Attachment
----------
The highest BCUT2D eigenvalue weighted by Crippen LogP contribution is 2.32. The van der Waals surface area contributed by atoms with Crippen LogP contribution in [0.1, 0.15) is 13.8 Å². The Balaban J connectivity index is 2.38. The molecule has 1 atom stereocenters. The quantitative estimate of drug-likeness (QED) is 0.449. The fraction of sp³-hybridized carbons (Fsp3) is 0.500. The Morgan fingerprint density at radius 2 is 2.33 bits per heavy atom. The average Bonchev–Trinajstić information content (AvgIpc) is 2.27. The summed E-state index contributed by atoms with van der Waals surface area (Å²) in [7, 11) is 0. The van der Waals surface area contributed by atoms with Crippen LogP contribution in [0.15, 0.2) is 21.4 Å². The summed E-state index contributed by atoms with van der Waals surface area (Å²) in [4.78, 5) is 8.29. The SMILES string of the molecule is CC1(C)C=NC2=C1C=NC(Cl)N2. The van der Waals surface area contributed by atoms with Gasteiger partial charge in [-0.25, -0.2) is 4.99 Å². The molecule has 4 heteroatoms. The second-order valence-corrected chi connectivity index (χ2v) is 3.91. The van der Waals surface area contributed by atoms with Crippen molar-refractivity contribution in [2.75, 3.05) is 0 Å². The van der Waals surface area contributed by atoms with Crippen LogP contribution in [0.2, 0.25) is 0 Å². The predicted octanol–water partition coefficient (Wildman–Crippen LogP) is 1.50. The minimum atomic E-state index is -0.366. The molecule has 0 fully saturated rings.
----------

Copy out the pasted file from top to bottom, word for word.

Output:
The highest BCUT2D eigenvalue weighted by Crippen LogP contribution is 2.32. The van der Waals surface area contributed by atoms with Crippen LogP contribution in [0.1, 0.15) is 13.8 Å². The Balaban J connectivity index is 2.38. The molecule has 1 atom stereocenters. The quantitative estimate of drug-likeness (QED) is 0.449. The fraction of sp³-hybridized carbons (Fsp3) is 0.500. The Morgan fingerprint density at radius 2 is 2.33 bits per heavy atom. The average Bonchev–Trinajstić information content (AvgIpc) is 2.27. The summed E-state index contributed by atoms with van der Waals surface area (Å²) in [7, 11) is 0. The van der Waals surface area contributed by atoms with Crippen LogP contribution in [0.15, 0.2) is 21.4 Å². The summed E-state index contributed by atoms with van der Waals surface area (Å²) in [4.78, 5) is 8.29. The SMILES string of the molecule is CC1(C)C=NC2=C1C=NC(Cl)N2. The van der Waals surface area contributed by atoms with Gasteiger partial charge in [-0.25, -0.2) is 4.99 Å². The molecule has 4 heteroatoms. The second-order valence-corrected chi connectivity index (χ2v) is 3.91. The van der Waals surface area contributed by atoms with Crippen molar-refractivity contribution in [2.75, 3.05) is 0 Å². The van der Waals surface area contributed by atoms with Crippen LogP contribution in [0.2, 0.25) is 0 Å². The predicted octanol–water partition coefficient (Wildman–Crippen LogP) is 1.50. The minimum atomic E-state index is -0.366. The molecule has 0 fully saturated rings.